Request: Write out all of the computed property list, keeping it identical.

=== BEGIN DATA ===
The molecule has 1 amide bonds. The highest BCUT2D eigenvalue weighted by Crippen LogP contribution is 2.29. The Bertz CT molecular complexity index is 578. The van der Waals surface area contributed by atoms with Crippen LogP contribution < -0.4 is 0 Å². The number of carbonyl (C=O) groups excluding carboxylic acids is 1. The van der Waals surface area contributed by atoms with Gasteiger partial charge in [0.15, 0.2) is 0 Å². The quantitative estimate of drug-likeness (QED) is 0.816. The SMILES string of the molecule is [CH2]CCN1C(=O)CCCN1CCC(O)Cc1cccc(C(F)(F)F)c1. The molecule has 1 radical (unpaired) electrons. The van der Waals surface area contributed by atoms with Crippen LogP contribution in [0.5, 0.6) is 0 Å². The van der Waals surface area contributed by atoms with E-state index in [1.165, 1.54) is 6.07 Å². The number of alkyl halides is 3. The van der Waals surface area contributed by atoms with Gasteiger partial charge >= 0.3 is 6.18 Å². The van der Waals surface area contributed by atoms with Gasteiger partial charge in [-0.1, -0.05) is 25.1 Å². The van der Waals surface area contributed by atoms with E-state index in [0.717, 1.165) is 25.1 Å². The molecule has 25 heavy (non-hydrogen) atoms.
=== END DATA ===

The molecule has 1 amide bonds. The highest BCUT2D eigenvalue weighted by Crippen LogP contribution is 2.29. The Bertz CT molecular complexity index is 578. The van der Waals surface area contributed by atoms with Crippen LogP contribution < -0.4 is 0 Å². The number of carbonyl (C=O) groups excluding carboxylic acids is 1. The van der Waals surface area contributed by atoms with Gasteiger partial charge in [0.15, 0.2) is 0 Å². The quantitative estimate of drug-likeness (QED) is 0.816. The SMILES string of the molecule is [CH2]CCN1C(=O)CCCN1CCC(O)Cc1cccc(C(F)(F)F)c1. The molecule has 1 radical (unpaired) electrons. The van der Waals surface area contributed by atoms with Crippen LogP contribution in [0.5, 0.6) is 0 Å². The van der Waals surface area contributed by atoms with E-state index in [1.165, 1.54) is 6.07 Å². The number of alkyl halides is 3. The van der Waals surface area contributed by atoms with Gasteiger partial charge >= 0.3 is 6.18 Å². The van der Waals surface area contributed by atoms with Gasteiger partial charge in [-0.1, -0.05) is 25.1 Å². The van der Waals surface area contributed by atoms with E-state index in [0.717, 1.165) is 25.1 Å². The molecule has 25 heavy (non-hydrogen) atoms.